I recently had a paper about electrodynamic braking accepted by Wind Engineering. Electrodynamic braking is a fancy term for stopping a wind turbine by short-circuiting the generator, usually with some simple resistance across the terminals. The work was inspired by a system failure back in 2010. I realised that although some people in the industry knew something about why this often doesn't work as expected, many manufacturers had a poor understanding of the limitations of the technique.
The first rule of thumb is, don't do it for power control - although it's an attractive possibility, most radial small wind turbine generators have a peak torque capability well below the instantaneous torque exerted by a small wind turbine rotor in high wind speeds, i.e. at around 15 m/s and higher. If you have complete confidence in your understanding, then it can be possible to use electrodynamic braking as part of a control strategy but you should think about an axial flux design.
The aim of the paper is show how straightforward analysis can help designers understand the limitations of electrodynamic braking.
Several well-known wind turbine manufacturers have deployed electrodynamic braking as part of wind turbine control strategies. Available systems include the Xzeres Skystream 3.7 (3.72 m rotor diameter, 2.1 kW rated at 11 m/s) series (The Air and Skystream systems were developed by the famous Arizona-based Southwest Windpower. The company closed down in 2013.) and the larger Evance R9000 (5.5 m rotor diameter, 4.7 kW rated at 11 m/s) . The Evance R9000 uses electrodynamic braking of an axial flux generator in conjunction with a passive pitch control system.
At this point, I'd encourage you to look at the paper!
The paper went through a few revisions and there are many details omitted.
One of the central points is that it's enough to know that the position of the peak short-circuit torque relative to RPM can be changed by adding or subtracting a resistance across the generator terminals; a straight line traced by the peak torque as the resistance changes represents the limit of the generator's braking ability.
Many simplifications were made - for example, it's right to think that adding in a resistive component across the terminals results in energy dissipation as heat in the resistive component rather than the stator windings. However, as a worst case estimate, which is what is under consideration, it is sensible to assume that most of the heat will be dissipated in the generator. This is the case when then short circuit happens at the generator, the most common way of implementing electrodynamic braking.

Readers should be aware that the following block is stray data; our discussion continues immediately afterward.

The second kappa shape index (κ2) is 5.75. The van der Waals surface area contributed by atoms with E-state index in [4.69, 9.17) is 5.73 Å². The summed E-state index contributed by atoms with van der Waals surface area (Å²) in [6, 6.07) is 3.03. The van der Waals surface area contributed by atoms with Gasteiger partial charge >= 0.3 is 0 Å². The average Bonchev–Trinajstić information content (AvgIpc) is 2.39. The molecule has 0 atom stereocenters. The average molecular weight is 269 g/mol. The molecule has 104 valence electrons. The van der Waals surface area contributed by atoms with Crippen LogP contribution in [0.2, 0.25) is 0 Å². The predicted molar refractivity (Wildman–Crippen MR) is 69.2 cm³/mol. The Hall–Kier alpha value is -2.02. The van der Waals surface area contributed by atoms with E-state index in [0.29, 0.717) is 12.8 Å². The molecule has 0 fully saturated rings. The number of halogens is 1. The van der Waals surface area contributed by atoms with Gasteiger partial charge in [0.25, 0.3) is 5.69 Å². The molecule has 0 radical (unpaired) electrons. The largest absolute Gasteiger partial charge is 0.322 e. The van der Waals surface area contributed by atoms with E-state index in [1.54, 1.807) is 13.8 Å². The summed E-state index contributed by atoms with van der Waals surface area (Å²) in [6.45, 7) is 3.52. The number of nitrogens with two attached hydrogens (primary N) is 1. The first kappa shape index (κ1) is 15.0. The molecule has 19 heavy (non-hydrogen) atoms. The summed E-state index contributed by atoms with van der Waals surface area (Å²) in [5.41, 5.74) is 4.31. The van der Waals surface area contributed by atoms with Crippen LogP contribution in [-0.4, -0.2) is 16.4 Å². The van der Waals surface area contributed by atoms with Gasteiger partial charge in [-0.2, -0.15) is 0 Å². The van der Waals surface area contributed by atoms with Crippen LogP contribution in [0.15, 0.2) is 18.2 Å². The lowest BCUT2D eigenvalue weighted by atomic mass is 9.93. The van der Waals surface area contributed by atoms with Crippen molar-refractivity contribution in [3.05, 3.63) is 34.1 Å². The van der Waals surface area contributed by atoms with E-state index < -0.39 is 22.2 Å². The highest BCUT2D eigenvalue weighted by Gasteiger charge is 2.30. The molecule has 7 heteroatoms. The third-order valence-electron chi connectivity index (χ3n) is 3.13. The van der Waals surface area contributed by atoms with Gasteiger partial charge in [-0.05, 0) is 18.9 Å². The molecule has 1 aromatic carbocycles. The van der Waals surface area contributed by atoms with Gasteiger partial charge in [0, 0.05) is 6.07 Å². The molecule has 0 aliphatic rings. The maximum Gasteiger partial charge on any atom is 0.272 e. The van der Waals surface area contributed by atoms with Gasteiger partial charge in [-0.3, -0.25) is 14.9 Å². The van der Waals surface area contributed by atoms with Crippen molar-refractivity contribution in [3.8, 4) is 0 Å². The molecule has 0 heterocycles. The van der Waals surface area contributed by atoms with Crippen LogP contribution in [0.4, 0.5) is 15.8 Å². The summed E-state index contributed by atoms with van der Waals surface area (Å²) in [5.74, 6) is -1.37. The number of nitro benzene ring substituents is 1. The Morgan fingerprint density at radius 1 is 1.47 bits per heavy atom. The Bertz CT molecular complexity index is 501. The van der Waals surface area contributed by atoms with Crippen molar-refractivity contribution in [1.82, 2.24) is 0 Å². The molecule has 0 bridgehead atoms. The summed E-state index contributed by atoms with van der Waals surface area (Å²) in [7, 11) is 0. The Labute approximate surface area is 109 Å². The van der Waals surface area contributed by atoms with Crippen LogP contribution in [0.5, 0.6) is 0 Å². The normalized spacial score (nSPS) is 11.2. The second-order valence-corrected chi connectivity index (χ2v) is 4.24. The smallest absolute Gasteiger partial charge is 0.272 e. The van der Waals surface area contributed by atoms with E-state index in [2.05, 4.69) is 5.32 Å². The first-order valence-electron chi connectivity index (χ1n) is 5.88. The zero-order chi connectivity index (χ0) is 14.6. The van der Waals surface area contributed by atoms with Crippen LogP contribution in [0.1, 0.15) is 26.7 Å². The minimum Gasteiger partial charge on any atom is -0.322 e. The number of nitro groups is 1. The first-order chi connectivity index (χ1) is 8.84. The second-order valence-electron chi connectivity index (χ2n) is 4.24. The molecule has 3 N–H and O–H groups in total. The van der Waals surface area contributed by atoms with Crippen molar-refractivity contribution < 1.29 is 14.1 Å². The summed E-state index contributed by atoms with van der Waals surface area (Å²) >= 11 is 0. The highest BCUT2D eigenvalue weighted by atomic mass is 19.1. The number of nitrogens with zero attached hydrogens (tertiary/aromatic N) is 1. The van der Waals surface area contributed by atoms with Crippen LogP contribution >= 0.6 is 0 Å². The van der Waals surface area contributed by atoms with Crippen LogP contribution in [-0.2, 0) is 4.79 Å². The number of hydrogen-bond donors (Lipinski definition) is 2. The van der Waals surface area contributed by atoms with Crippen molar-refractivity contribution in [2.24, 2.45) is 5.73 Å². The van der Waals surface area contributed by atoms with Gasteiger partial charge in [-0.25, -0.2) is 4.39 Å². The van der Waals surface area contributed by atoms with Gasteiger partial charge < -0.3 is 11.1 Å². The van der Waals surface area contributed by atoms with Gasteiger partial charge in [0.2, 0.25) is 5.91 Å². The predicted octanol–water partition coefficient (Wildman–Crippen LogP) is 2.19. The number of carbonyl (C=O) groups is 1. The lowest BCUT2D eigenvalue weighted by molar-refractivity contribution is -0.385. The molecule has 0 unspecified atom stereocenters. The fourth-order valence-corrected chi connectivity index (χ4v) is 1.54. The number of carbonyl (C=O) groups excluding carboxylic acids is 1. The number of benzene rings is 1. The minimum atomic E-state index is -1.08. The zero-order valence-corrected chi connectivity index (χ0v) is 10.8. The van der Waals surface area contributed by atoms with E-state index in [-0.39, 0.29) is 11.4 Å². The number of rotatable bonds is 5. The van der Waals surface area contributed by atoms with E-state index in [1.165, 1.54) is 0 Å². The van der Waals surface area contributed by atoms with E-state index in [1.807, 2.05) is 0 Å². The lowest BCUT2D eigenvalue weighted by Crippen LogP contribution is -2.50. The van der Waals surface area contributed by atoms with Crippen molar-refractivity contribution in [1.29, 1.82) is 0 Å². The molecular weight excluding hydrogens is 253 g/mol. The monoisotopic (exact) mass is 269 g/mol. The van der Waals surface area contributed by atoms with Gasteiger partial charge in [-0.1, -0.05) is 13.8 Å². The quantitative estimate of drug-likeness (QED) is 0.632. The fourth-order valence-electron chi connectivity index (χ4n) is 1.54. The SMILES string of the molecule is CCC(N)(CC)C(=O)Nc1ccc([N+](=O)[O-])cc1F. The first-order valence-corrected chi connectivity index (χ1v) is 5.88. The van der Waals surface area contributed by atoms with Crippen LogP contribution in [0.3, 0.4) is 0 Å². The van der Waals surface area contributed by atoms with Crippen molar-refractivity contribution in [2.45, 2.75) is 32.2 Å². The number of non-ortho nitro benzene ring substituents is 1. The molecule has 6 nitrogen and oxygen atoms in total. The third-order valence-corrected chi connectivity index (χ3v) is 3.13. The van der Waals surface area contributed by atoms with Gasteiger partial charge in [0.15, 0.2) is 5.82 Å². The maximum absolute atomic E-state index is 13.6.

It's also an assumption to say that there's an even split in heating between the magnets and the windings. It's the windings that dissipate the energy in reality but for the purposes of this paper, i.e. considering the edge cases, an even split is not a bad way to think about it. It amounts to considering the stator windings and the magnets as a single unit. It is the case, after all, that the rotor magnets do heat as a direct result of braking due their proximity to the windings.
In reality, a short-circuit is a pretty transient event, with very unsteady currents. The aim was to show how a sustained braking event at an almost constant RPM, which almost happens in real situations, can result in a failure event and to show how a more traditional applied mathematical approach can provide useful insight. The speed does not drop.
The mid-point of the air-gap was used as an imaginary point of action for the resulting forces for two reasons: (i) it is nicer theoretically to imagine the forces acting here; (ii) all that is important for scaling is a fixed reference radius. The mid-point is a nice reference point.
There is also the assumption that the number of poles remains constant with increasing radius.
Finally, the higher winding voltages associated with higher velocities and higher winding resistances or inductances - there are more wires - both mean reduced short-circuit currents. The result can be a deviation, in reality, from the estimates presented here.
Nevertheless, the analysis is useful as a rough guide to short-circuit braking performance. Nothing replaces the need for rigorous testing but a little calculation up-front can save time and a lot of money.